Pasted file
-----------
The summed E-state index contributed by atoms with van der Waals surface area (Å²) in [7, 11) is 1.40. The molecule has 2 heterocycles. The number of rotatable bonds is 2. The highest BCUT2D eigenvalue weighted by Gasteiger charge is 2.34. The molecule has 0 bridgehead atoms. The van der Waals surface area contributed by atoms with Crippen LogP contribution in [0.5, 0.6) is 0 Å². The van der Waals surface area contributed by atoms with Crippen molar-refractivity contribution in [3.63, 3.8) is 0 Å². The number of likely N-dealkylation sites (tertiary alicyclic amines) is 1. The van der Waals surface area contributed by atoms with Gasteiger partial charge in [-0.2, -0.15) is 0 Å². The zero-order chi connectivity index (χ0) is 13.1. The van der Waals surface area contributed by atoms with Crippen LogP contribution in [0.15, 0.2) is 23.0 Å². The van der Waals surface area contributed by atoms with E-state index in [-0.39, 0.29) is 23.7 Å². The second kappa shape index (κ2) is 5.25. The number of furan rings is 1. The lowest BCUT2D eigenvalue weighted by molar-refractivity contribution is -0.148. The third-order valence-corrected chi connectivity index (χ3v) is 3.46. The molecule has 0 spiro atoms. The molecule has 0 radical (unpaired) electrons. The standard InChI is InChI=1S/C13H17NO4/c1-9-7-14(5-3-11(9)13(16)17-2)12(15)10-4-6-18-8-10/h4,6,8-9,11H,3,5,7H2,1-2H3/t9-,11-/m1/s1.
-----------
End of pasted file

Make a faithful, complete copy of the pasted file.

The summed E-state index contributed by atoms with van der Waals surface area (Å²) in [7, 11) is 1.40. The molecule has 2 heterocycles. The number of rotatable bonds is 2. The highest BCUT2D eigenvalue weighted by Gasteiger charge is 2.34. The molecule has 0 bridgehead atoms. The van der Waals surface area contributed by atoms with Crippen LogP contribution in [0.5, 0.6) is 0 Å². The van der Waals surface area contributed by atoms with Crippen molar-refractivity contribution in [3.63, 3.8) is 0 Å². The number of likely N-dealkylation sites (tertiary alicyclic amines) is 1. The van der Waals surface area contributed by atoms with Gasteiger partial charge in [-0.2, -0.15) is 0 Å². The zero-order chi connectivity index (χ0) is 13.1. The van der Waals surface area contributed by atoms with Crippen LogP contribution in [0.15, 0.2) is 23.0 Å². The van der Waals surface area contributed by atoms with E-state index in [-0.39, 0.29) is 23.7 Å². The second kappa shape index (κ2) is 5.25. The number of furan rings is 1. The lowest BCUT2D eigenvalue weighted by molar-refractivity contribution is -0.148. The third-order valence-corrected chi connectivity index (χ3v) is 3.46. The molecule has 0 spiro atoms. The molecule has 0 radical (unpaired) electrons. The standard InChI is InChI=1S/C13H17NO4/c1-9-7-14(5-3-11(9)13(16)17-2)12(15)10-4-6-18-8-10/h4,6,8-9,11H,3,5,7H2,1-2H3/t9-,11-/m1/s1.